Bolt it and They Will Come

We’re starting part II of the sabbatical. This is still my partner’s portion; he’s taking six months, and I’ve taken off a whole year, so he gets dibs. The first part was more or less living out of my Honda Jazz, and a lot of camping. This part is mostly on public transport and in rentals or hotels. (It is getting later in the year, and while it’s always possible to camp, the nights are getting long and the climbing part of the day getting shorter.)

We’re in a newly developed climbing spot near a village called Manikia in Greece. We wanted to use the ecological way of traveling, so we took a train to Ancona, by way of a one night stopover to see a friend of mine in Milan. Then we took a ferry from there to Patras. The plan had been to get to Athens the day we arrived, but there was a transportation strike so we spent the night in Patras. Today we took a long distance bus into Athens, then a local bus out to the airport where we picked up a car and drove here.

The thing is with the ecological way of traveling is that it costs approximately seven times more than a flight. So we split the difference. We’ve come here the long, slow way but we’ll fly out (hence renting the car from the Athens airport because that’s where we’ll return it.)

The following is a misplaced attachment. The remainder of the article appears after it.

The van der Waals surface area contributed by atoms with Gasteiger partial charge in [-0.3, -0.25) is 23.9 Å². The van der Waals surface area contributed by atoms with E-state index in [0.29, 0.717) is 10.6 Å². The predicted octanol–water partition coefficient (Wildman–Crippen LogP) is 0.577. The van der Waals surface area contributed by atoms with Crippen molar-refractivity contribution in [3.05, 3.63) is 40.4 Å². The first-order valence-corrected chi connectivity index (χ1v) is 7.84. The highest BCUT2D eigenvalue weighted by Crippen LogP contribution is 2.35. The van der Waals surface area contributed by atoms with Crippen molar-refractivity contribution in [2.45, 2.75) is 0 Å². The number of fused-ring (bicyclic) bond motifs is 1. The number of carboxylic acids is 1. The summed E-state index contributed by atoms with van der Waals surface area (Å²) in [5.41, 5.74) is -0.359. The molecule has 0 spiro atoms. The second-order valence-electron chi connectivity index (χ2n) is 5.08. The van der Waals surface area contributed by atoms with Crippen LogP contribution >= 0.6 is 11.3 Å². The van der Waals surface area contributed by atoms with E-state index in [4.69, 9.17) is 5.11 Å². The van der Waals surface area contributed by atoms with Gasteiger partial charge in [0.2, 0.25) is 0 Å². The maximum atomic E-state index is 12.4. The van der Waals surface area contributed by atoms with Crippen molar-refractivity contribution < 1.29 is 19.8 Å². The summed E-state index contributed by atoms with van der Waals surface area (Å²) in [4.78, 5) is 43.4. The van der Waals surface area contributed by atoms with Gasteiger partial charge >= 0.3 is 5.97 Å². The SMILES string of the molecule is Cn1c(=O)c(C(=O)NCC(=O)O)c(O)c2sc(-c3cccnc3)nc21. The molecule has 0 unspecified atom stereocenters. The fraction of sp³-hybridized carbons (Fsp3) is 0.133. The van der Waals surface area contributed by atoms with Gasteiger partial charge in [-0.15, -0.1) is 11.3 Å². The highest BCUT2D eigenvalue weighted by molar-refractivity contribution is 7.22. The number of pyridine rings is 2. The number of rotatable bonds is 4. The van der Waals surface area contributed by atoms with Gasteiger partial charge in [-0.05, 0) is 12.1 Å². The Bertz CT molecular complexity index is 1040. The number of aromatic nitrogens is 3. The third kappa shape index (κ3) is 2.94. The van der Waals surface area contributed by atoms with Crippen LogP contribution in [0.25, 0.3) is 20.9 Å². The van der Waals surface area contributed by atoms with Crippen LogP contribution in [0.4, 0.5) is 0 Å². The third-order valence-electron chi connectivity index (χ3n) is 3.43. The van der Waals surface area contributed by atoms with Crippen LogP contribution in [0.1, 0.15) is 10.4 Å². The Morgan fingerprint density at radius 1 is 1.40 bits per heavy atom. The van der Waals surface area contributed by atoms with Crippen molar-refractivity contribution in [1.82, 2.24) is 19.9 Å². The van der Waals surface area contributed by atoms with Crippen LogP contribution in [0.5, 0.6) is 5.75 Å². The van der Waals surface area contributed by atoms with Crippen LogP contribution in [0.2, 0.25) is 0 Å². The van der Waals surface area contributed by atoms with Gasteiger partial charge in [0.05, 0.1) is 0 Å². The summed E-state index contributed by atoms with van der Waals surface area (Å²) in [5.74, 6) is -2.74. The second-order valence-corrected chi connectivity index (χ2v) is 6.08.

All that to just to say that we’ve been moving for four days and I’ve been having this odd feeling of vertigo. I feel lost in the vastness of the world. I think I need to climb!

One day later; we have climbed! Manikia climbing area is lovely. My partner still has that broken rib from two and a half weeks ago in Corsica, so we took it easy with some single pitch climbing. The ratings of the climbs are gratifying; it’s not as bad as Kalymnos, where I suddenly started climbing 6c’s without even breaking a sweat, but the 6bs seem on the easy side. Maybe a half to a full grade easier than in the rest of Europe. This means that we can try up to 6c or 7a and probably make it to the top. The bolting is excellent, as well, so it might be possible to try some harder things once my partner’s rib stop hurting him (today was a test: we’ll see how he feels tomorrow! It’s supposed to rain so we have an enforced day off.)

The villages around here are sleepy, and not particularly touristy. No one comes here, I don’t think, except for climbers. The locals seems really happy to have people showing up to spend money in November.

My sense of being lost in the world is better today. Foro is here, being a watch-cow for the rental. Nothing gets past him.

Foro: feroces vacca protector

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